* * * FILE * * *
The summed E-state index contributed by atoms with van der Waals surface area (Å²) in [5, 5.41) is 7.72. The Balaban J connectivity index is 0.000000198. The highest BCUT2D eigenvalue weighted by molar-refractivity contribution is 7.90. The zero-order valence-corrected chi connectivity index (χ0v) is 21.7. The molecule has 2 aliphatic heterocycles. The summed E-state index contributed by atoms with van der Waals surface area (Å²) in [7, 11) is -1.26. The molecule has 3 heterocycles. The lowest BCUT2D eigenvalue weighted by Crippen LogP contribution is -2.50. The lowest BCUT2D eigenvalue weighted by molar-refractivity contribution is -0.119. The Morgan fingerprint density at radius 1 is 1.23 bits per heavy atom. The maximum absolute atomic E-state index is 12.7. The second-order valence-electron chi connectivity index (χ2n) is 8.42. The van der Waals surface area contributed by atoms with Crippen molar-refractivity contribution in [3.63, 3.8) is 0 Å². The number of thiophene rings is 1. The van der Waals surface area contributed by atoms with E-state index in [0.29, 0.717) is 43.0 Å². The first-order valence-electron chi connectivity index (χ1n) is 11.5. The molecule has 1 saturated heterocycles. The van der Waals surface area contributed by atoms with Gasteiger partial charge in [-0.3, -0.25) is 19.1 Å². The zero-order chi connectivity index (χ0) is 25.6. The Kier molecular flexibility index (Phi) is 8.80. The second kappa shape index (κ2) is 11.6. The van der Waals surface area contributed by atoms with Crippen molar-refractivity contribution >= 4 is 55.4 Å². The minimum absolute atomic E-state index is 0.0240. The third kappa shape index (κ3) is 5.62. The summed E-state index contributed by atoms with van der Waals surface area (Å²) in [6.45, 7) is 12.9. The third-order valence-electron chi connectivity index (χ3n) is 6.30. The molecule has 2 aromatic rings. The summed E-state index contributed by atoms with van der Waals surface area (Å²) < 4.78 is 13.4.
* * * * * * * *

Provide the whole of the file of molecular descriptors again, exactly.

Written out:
The summed E-state index contributed by atoms with van der Waals surface area (Å²) in [5, 5.41) is 7.72. The Balaban J connectivity index is 0.000000198. The highest BCUT2D eigenvalue weighted by molar-refractivity contribution is 7.90. The zero-order valence-corrected chi connectivity index (χ0v) is 21.7. The molecule has 2 aliphatic heterocycles. The summed E-state index contributed by atoms with van der Waals surface area (Å²) in [7, 11) is -1.26. The molecule has 3 heterocycles. The lowest BCUT2D eigenvalue weighted by Crippen LogP contribution is -2.50. The lowest BCUT2D eigenvalue weighted by molar-refractivity contribution is -0.119. The Morgan fingerprint density at radius 1 is 1.23 bits per heavy atom. The maximum absolute atomic E-state index is 12.7. The second-order valence-electron chi connectivity index (χ2n) is 8.42. The van der Waals surface area contributed by atoms with Crippen molar-refractivity contribution in [3.63, 3.8) is 0 Å². The number of thiophene rings is 1. The van der Waals surface area contributed by atoms with E-state index in [0.29, 0.717) is 43.0 Å². The first-order valence-electron chi connectivity index (χ1n) is 11.5. The molecule has 1 saturated heterocycles. The van der Waals surface area contributed by atoms with Gasteiger partial charge in [-0.3, -0.25) is 19.1 Å². The zero-order chi connectivity index (χ0) is 25.6. The Kier molecular flexibility index (Phi) is 8.80. The second kappa shape index (κ2) is 11.6. The van der Waals surface area contributed by atoms with Crippen molar-refractivity contribution >= 4 is 55.4 Å². The minimum absolute atomic E-state index is 0.0240. The third kappa shape index (κ3) is 5.62. The summed E-state index contributed by atoms with van der Waals surface area (Å²) in [6.45, 7) is 12.9. The third-order valence-electron chi connectivity index (χ3n) is 6.30. The molecule has 2 aromatic rings. The summed E-state index contributed by atoms with van der Waals surface area (Å²) < 4.78 is 13.4.